In Indonesia, we worked with two fishery co-operatives. The Bahari Karya Fishery Co-operative is in the Pante Raja area of Aceh. The business of the co-operative is catching anchovies and processing them – by drying and smoking. It also provided a consumer kiosk, as well as a savings and loans function. As with all our support, what was needed was what the co-operative had identified as essential for long-term reconstruction. In this case, it was facilities to allow members to keep their catch fresh, and so maintain both the quality and market price of their fish.
In the case of the second co-operative, Lembah Lhok Seudu, we supported the building of storage and drying facilities, as well as the construction by members of a replacement for the unique boats that they use. The co-op members catch fish from large boats called palungs. These are towed out to sea for about four miles and stay in one area for up to a week. Most of the catch is then auctioned in the neighbouring province of Sumatra Utara (North Sumatra).
This work has been slow and patient, making certain of the value of every pound contributed. Work in the Andaman islands, for example, one of the most remote parts of the world, was held up for five years by Indian Government regulations, restricting cash payments, despite the best efforts of our global partner, the International Co-operative Alliance.
Sri Lanka was a country that benefited from such patience. Initially, with several other co-operative movements working there, we kept away. But more recently, peace in Sri Lanka opened up the possibility for reconstruction work with co-operatives in what had been a conflict-hit area of North Eastern Sri Lanka that had never received any emergency relief at all.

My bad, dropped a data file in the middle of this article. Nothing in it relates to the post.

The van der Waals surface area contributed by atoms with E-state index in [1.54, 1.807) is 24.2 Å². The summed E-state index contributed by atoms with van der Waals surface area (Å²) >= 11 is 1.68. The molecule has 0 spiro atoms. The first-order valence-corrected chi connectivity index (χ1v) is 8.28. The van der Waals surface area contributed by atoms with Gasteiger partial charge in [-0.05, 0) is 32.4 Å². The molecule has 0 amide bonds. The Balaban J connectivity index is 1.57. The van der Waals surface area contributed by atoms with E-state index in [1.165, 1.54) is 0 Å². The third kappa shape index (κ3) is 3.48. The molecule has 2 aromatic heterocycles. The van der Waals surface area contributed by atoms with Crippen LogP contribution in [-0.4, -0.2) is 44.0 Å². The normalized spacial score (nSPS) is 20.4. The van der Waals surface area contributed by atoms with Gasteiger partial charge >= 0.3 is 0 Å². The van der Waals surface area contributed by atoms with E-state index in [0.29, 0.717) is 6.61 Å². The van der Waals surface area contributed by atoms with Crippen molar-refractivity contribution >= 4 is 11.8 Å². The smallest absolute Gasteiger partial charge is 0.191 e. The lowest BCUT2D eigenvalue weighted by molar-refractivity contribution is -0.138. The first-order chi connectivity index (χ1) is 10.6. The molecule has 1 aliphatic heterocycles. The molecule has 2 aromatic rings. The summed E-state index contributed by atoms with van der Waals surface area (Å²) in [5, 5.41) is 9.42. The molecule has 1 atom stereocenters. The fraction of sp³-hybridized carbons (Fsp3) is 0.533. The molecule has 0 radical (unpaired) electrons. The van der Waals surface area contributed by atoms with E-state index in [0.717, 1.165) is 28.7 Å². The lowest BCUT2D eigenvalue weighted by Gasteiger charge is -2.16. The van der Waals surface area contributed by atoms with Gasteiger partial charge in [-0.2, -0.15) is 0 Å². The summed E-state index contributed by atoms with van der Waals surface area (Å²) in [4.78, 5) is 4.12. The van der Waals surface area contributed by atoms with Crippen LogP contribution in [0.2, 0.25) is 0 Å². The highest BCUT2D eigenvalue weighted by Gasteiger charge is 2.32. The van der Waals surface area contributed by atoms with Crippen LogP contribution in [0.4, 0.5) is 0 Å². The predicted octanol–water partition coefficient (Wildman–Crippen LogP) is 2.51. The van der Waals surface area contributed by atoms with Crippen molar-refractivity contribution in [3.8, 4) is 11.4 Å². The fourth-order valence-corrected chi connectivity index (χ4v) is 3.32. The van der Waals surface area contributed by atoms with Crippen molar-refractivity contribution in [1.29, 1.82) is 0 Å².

In 2014, Co-operatives UK gave backing with the last monies raised for reconstruction to a project of co-operative training to be conducted by the Co-operative College. The 'train the trainers' approach meant that over 1,100 people went on courses introducing the co-operative model. Further, three new peanut co-operatives and two new Thrift and Credit co-operatives were established as a direct result. Last year, drawing on the UK Co-operatives Fortnight, Sri Lanka had its first ever Co-operatives Week.
We learned, as we expected, that the challenges of long-term reconstruction are no less complex than the challenges of disaster relief in the immediate aftermath. We learned that the opportunities for positive impact are no less profound. We learned that co-operatives are an extraordinary vehicle for such reconstruction, precisely because through their members, they are able to identify and prioritise exactly what is needed. In every case in which we gave support, our role was that of listening rather than proposing, supporting rather than doing.
"The full impact is what those co-operatives and co-operative sectors can offer over time, as sustainable agents of change and progress."
The impact of our work is not just in the strength today of the individual co-operatives that we have collaborated with across the Indian Ocean, and the support for the livelihoods they offer to their hundreds of thousands of members. The full impact is what those co-operatives and co-operative sectors can offer over time, as sustainable agents of change and progress.
And if we are ever in need, we may find help from elsewhere - it is called co-operation. Co-operative societies in the UK have a long tradition of internationalism. It is a commitment of which we can take pride.